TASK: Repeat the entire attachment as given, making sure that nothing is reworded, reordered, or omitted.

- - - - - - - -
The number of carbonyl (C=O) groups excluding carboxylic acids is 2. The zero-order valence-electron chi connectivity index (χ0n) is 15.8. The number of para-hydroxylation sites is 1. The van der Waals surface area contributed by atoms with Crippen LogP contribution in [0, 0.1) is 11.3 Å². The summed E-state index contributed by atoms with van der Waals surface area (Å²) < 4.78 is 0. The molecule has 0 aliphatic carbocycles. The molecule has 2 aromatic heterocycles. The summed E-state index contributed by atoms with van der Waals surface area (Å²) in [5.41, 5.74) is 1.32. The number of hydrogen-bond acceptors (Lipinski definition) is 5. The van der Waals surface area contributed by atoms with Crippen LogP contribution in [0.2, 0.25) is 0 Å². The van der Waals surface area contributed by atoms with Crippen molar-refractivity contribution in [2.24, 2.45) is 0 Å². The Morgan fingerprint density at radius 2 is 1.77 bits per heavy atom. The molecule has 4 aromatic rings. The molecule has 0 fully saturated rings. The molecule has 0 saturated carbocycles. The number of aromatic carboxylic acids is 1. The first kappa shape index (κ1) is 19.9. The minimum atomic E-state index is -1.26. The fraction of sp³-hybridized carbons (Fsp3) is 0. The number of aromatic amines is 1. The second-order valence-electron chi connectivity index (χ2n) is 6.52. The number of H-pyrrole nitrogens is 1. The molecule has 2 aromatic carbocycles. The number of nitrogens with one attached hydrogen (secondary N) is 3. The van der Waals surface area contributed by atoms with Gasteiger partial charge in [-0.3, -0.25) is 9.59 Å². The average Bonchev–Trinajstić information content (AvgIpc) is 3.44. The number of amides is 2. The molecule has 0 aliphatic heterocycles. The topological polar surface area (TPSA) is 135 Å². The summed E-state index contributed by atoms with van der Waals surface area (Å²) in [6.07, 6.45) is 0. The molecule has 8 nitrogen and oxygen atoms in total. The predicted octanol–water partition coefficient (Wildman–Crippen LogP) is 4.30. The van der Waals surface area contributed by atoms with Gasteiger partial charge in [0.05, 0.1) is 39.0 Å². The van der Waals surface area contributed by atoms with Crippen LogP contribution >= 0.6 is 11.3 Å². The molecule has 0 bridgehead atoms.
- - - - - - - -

The number of carbonyl (C=O) groups excluding carboxylic acids is 2. The zero-order valence-electron chi connectivity index (χ0n) is 15.8. The number of para-hydroxylation sites is 1. The van der Waals surface area contributed by atoms with Crippen LogP contribution in [0, 0.1) is 11.3 Å². The summed E-state index contributed by atoms with van der Waals surface area (Å²) < 4.78 is 0. The molecule has 0 aliphatic carbocycles. The molecule has 2 aromatic heterocycles. The summed E-state index contributed by atoms with van der Waals surface area (Å²) in [5.41, 5.74) is 1.32. The number of hydrogen-bond acceptors (Lipinski definition) is 5. The van der Waals surface area contributed by atoms with Crippen LogP contribution in [0.2, 0.25) is 0 Å². The van der Waals surface area contributed by atoms with Crippen molar-refractivity contribution in [2.24, 2.45) is 0 Å². The Morgan fingerprint density at radius 2 is 1.77 bits per heavy atom. The molecule has 4 aromatic rings. The molecule has 0 fully saturated rings. The molecule has 0 saturated carbocycles. The number of aromatic carboxylic acids is 1. The first kappa shape index (κ1) is 19.9. The minimum atomic E-state index is -1.26. The fraction of sp³-hybridized carbons (Fsp3) is 0. The number of aromatic amines is 1. The second-order valence-electron chi connectivity index (χ2n) is 6.52. The number of H-pyrrole nitrogens is 1. The molecule has 2 aromatic carbocycles. The number of nitrogens with one attached hydrogen (secondary N) is 3. The van der Waals surface area contributed by atoms with Gasteiger partial charge in [-0.3, -0.25) is 9.59 Å². The average Bonchev–Trinajstić information content (AvgIpc) is 3.44. The number of amides is 2. The molecule has 0 aliphatic heterocycles. The topological polar surface area (TPSA) is 135 Å². The summed E-state index contributed by atoms with van der Waals surface area (Å²) in [6.07, 6.45) is 0. The molecule has 8 nitrogen and oxygen atoms in total. The predicted octanol–water partition coefficient (Wildman–Crippen LogP) is 4.30. The van der Waals surface area contributed by atoms with Gasteiger partial charge in [0.05, 0.1) is 39.0 Å². The van der Waals surface area contributed by atoms with Crippen LogP contribution >= 0.6 is 11.3 Å². The molecule has 0 bridgehead atoms.